Sunday, October 20, 2013

Top of Saddleback Mountain (Santiago Peak)

This past weekend, I had the chance to go to the top of Saddleback Mountain with a buddy from work who wanted to hike to the top of Saddleback Mountain. The fall weather was perfect and at the top of Saddleback Mountain (Santiago Peak) there was visibility for more than 60 miles in all directions. Santiago Peak sits at an elevation of 5,687 feet and is the tallest point in the Santa Ana Mountains. I have hiked to the top of Saddleback Mountain a total of 5 times and it remains one of Orange County's must do hikes. For more pictures of the hike make sure to check out our Facebook Page.

Directions to Trailhead: Via the Holy Jim route to the top of Saddleback: From Cooks corner take Live Oak Canyon Road heading toward O'Neil Regional Park. Keep going until you pass Trabuco Creek, after which make a left and head up Trabuco Canyon Road (a bumpy dirt road), if you keep going on Live Oak Canyon Road you will run into the back of Rancho Santa Margarita and have gone too far. You will reach the parking lot and trailhead in approximately 4.5 miles on the dirt road (You will cross Trabuco Creek several times), the trailhead parking area is just past the volunteer fire house. I would recommend a truck with good clearance as some parts of the road are a little rough and I would not use this road anytime after heavy rains. A Forest Adventure Pass is needed to park at the trailhead as it is located in the Cleveland National Forest.

Description of Hike: The trail is 16 miles roundtrip with an elevation gain of around 4,000 feet. Santiago Peak is the highest point in Orange County and sits at 5,687ft. It is the best view in all of Orange County. The trail starts out in Holy Jim Canyon. The first mile and a half is in Holy Jim Canyon where there is lots of shade and usually water in the creek. However, once you split off from the trail and head towards the main divide road, at approximately the one mile mark from the official Holy Jim trailhead sign, there is not as much shade available (There is a sign at the split, you make a left to head up to the top of saddleback mountain or a right to go to Holy Jim Falls). Make sure to bring plenty of water and sunscreen as this hike can get deceptively hot, especially during the summer months. The trail is well maintained and most likely when you go you will see someone on the trail. From the split it will be about 4 miles to the main divide road where you make a left and follow the road all the way to the top and enjoy the views. This hike will be about an 8 hour hike for most. It all depends on how long you enjoy the views at the top.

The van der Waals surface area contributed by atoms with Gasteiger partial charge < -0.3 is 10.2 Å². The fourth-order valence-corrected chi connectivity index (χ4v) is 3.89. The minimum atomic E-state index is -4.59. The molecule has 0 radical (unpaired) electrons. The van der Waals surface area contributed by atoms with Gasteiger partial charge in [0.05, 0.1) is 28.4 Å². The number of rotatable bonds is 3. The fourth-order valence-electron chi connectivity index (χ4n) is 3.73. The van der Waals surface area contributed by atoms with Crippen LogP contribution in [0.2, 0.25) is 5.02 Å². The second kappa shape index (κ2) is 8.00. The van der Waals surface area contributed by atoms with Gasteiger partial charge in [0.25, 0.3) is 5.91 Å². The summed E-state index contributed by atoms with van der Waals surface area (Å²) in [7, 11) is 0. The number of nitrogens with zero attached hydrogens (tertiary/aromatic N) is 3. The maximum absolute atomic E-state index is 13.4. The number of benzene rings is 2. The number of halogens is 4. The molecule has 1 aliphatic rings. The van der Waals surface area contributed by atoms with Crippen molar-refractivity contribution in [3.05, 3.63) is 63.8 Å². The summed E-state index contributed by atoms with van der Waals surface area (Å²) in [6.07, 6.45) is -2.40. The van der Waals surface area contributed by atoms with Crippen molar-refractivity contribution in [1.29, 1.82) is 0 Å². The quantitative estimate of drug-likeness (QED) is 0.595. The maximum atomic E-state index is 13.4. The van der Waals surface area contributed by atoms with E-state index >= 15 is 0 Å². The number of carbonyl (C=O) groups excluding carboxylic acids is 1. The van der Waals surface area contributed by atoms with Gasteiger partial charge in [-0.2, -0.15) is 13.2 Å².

Further Thoughts: This hike to the top of Saddleback Mountain was a great fall hike in Orange County. There were a fair number of people out enjoying the trail and heading to the top of Saddleback Mountain. The canyon part of the Holy Jim Trail is awesome and is a welcomed escape from the urban landscape of Orange County. The canyon is covered in dense woodlands (mostly oak trees) and even in the late fall there was still portions of the stream with puddles of water.  On the way up the mountain, several of the springs also had water in them as well.

During wet years, these springs might be a place to filter water from, however they should be considered unreliable sources of water. Bear Springs is located at an elevation of about 3,900 feet and will be located on the rights side of the trail before you reach the main divide road. During the fall months you will notice a large number of acorns in this area. Bottom-line is it was nice to see all of the green flora that was still there on the mountain. One of the cool things about this hike is seeing the sections of pine forest that exist in the Santa Ana Mountains.

The one neat thing about this hike is that for the majority of the hike you can see your goal, the top of the mountain. The antennas at the top are visible for most of the hike. Once you hit the main divide road and you head up the back side of saddleback, you are rewarded with great views of the Inland Empire. You can clearly see Mt. San Jacinto, Mt. San Antonio (Mt. Baldy), and Mt San Gorgonio (Which is the tallest mountain in Southern California at 11,501 ft).

On the way up Saddleback Mountain, we saw a lot of trail runners who were participating in a 30 mile race in the back country.  Needless to say these long distance runners were in amazing shape. Once at the top we enjoyed a celebratory lunch taking in the views of Southern California. There are multiple good locations to sit at the top and enjoy the views. It was a beautiful day with great visibility for miles in all directions. The only bad thing about the hike was the large number of bugs at the top (lots of gnats).  Make sure to bring some type of insect repellent. It took us a total of 8 hours to do our hike which included stops along the way as well as a 45 minute lunch at the top of Saddleback Mountain. As always bring your camera as the views are breathtaking and you also have a good chance at seeing wildlife.

Rating: Elevation Gain: 4,000 ft. (Strenuous), Distance: 16 Miles Roundtrip (Strenuous).

Time to Complete Hike: 6.5 - 8.5 hours.


October 20, 2013 (This Post)

View Top of Saddleback Mountain Trail Map (Cleveland National Forest) in a larger map

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